Wild Highland Magic (The Celtic Legends Series Book 3)(4)

“And now?”

She hesitated. To tell her father that she sensed nothing in the body on the pallet was to speak of impossible things. Every creature had a life force, right down to the moth that just fluttered out of the folds of the cloak hanging on a hook by the door. Something was terribly wrong—either with this man or with her gift. In the agitated mood her da was in, she wasn’t ready to confess to either.

“He’s just dreaming,” she said, tripping on the lie. “He’s having cold dreams of being in the ocean.”

“Look deeper.”

A knot tightened at the nape of her neck. She knew Da was just worried about the danger this man could bring into their home, but she couldn’t help thinking about other times when he got angry at her, mostly when she blurted truths best kept to herself. Once, she’d unwittingly mentioned in her father’s presence that Niall had been sneaking down to a crofter’s cottage to lay with a fisherman’s wife. Another time he was furious when she refused to blurt truths he demanded to know—like who broke a clay vessel of oil amid his medicines. So often she felt like either a stubborn keeper of secrets or a tattler of terrible truths.

She did have one crazy-mad idea about why her gift was failing her, but she wasn’t quite ready to blurt out that the man on the pallet might not be human.

“He’s hardly conscious,” she said, buying time. “You’re asking me to look through the blackest of fog.”

He frowned but did not contradict her. As his impatience ebbed, she read the root of his worry.

She blurted, “You think the murderer will come looking for him here.”

“Someone tried to kill him for a reason.” He ran his hand down his face. “I wager it wasn’t for his clothing.”

“Surely that happened on some ship at sea—”

“How far off shore could that ship have been, if a half-dead man made it to the strand alive?”

Cairenn pulled on her own fingers, worry filling her up. Da’s doctoring brought many an outsider to their door, and each time was a risk. Da seemed normal enough to those who didn’t spend more than a couple of hours with him. But her family was not like other families, just as Inishmaan was not like other islands. It would not behoove them to have outsiders returning to the mainland telling tales about Ma with her strange eyes that could see the future, or Aileen who could heal a wound with the pass of her hands, or Niall who could cast a spell with his music that would make you do things you shouldn’t.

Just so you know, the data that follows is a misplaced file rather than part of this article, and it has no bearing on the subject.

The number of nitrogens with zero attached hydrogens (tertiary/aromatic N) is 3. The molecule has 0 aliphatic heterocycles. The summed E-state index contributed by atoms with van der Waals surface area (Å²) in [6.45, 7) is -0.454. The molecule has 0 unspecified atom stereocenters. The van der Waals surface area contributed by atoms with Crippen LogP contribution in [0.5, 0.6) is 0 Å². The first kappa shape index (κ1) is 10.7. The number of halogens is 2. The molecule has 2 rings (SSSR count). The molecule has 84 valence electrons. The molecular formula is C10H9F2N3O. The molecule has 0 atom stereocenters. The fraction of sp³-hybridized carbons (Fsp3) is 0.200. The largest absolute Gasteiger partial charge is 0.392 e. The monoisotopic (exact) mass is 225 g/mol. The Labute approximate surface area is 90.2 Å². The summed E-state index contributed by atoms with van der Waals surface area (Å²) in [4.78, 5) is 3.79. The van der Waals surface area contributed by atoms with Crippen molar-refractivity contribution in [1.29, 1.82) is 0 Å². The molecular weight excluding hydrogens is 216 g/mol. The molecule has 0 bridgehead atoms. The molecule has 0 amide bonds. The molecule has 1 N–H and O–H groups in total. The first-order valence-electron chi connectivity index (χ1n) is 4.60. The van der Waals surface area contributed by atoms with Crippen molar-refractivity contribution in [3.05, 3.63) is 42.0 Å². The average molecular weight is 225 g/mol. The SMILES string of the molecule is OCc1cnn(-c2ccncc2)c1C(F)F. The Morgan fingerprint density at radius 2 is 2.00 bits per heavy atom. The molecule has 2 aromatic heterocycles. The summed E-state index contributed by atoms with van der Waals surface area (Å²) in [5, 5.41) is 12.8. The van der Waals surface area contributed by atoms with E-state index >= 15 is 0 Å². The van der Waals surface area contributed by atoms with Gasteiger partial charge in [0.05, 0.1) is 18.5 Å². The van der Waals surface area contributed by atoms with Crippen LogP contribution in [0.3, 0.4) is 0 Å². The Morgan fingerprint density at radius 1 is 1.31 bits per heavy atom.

Fairy-gifts from the Sídh, all of them. But many an outsider might call such doings witchcraft. If her family wasn’t careful about how they dealt with strangers, all the O’Conors of Inishmaan could end up burnt at the stake.

Her father said, “I’ve told the islanders to keep quiet about him, especially to say nothing to strangers.”

“But you can’t imagine that old Domnall won’t blabber about the man found on the beach,” she said, speaking her father’s own concerns, “once he gets some ale in him after his next catch.”

“Which means I’ve got business by the strand, and it cannot wait.” Da pushed away from his trestle table, littered with bowls of herbs, and reached for his cloak. “Stay here and watch the man. I need to know who he is and how he got here. When he opens his eyes, you’ll be able to see his mind more clearly.”

Cairenn dropped her gaze to her clenched hands. Father knew her talents all too well. When she looked straight into a person’s eyes she saw their thoughts and emotions and dreams and memories. Most often, the rush of those thoughts assaulted her, sometimes to the point of pain.

Da had his hand on the door when he paused, sensing her discomfort. “Are you all right, a leanbh?”

“I’m fine, Da.”

She didn’t dare tell him that she had already looked straight into this man’s midnight-blue eyes—and sensed absolutely nothing.


Again in his dreams Lachlan remembered the sound of seabirds, tasted the sand in his mouth, and felt a warm body near him. He breathed deeply, wanting to draw closer to the source of the comfort. He lifted himself up and then a searing pain jerked him awake.

Gasping, he saw above him the underside of a thatched roof. In a rush he remembered where he was.

Stabbed. Cast overboard. Found on Inishmaan. Ireland.

He heard a small, muffled sound. He turned his head and saw a woman perched on a chair several yards away, her fair hair glowing in the light pouring in through a small window.

His heart pounded. He didn’t want to blink, lest she disappear as she had all the other times in his dreams. As the seconds slipped by, she remained in his sight, poised as if at any moment gossamer wings might spread from her back.

I’m dead and this is heaven.

She went still, and that’s how he knew he’d spoken aloud. Her bright, wide-set eyes were a shade of green he wanted to see better. Fair hair spilled over her shoulders, so long that the curls brushed the seat of the chair she was perched upon. Her feet were pale, delicate, and bare. He saw the tension in the curve of each arch.

In silence she focused on him with unnerving intensity. Leaning forward, she fixed her gaze as if she were trying to burrow through his skin and bones. Perhaps this was what it was like to be judged. He didn’t think he had that much sin upon his soul, no more than any man who’d had the advantage of spending several formative years unchaperoned under the Roman sun. But still, her gaze was unnerving.

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